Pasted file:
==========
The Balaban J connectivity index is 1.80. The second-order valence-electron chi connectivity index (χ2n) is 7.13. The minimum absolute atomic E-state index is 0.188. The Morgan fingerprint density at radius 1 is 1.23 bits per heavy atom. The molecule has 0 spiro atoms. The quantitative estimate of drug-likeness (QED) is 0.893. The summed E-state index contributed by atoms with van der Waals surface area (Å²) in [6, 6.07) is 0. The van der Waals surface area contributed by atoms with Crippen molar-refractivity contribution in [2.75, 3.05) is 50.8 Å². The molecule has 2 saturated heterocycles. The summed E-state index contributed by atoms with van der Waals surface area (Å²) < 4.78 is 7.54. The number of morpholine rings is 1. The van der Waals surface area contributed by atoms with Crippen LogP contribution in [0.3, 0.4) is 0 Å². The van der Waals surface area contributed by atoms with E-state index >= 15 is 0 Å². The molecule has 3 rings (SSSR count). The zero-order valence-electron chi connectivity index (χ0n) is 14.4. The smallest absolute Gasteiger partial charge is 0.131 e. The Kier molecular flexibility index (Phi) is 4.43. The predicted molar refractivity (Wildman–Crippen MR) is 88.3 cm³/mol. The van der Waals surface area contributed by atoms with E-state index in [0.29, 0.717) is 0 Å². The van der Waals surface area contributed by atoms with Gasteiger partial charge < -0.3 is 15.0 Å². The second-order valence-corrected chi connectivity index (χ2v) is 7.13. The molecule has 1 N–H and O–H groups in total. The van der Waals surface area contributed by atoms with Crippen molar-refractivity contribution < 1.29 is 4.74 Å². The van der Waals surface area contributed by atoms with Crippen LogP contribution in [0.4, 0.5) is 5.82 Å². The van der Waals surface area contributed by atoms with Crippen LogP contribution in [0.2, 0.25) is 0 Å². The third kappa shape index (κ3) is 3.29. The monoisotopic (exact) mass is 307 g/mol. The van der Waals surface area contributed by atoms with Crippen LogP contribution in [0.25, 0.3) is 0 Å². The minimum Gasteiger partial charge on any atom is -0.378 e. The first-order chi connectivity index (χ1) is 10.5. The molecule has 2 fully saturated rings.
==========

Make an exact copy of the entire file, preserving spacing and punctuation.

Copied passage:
The Balaban J connectivity index is 1.80. The second-order valence-electron chi connectivity index (χ2n) is 7.13. The minimum absolute atomic E-state index is 0.188. The Morgan fingerprint density at radius 1 is 1.23 bits per heavy atom. The molecule has 0 spiro atoms. The quantitative estimate of drug-likeness (QED) is 0.893. The summed E-state index contributed by atoms with van der Waals surface area (Å²) in [6, 6.07) is 0. The van der Waals surface area contributed by atoms with Crippen molar-refractivity contribution in [2.75, 3.05) is 50.8 Å². The molecule has 2 saturated heterocycles. The summed E-state index contributed by atoms with van der Waals surface area (Å²) < 4.78 is 7.54. The number of morpholine rings is 1. The van der Waals surface area contributed by atoms with Crippen LogP contribution in [0.3, 0.4) is 0 Å². The van der Waals surface area contributed by atoms with E-state index >= 15 is 0 Å². The molecule has 3 rings (SSSR count). The zero-order valence-electron chi connectivity index (χ0n) is 14.4. The smallest absolute Gasteiger partial charge is 0.131 e. The Kier molecular flexibility index (Phi) is 4.43. The predicted molar refractivity (Wildman–Crippen MR) is 88.3 cm³/mol. The van der Waals surface area contributed by atoms with E-state index in [0.29, 0.717) is 0 Å². The van der Waals surface area contributed by atoms with Gasteiger partial charge < -0.3 is 15.0 Å². The second-order valence-corrected chi connectivity index (χ2v) is 7.13. The molecule has 1 N–H and O–H groups in total. The van der Waals surface area contributed by atoms with Crippen molar-refractivity contribution < 1.29 is 4.74 Å². The van der Waals surface area contributed by atoms with Crippen LogP contribution in [0.4, 0.5) is 5.82 Å². The van der Waals surface area contributed by atoms with Crippen LogP contribution in [0.2, 0.25) is 0 Å². The third kappa shape index (κ3) is 3.29. The monoisotopic (exact) mass is 307 g/mol. The van der Waals surface area contributed by atoms with Crippen LogP contribution in [0.25, 0.3) is 0 Å². The minimum Gasteiger partial charge on any atom is -0.378 e. The first-order chi connectivity index (χ1) is 10.5. The molecule has 2 fully saturated rings.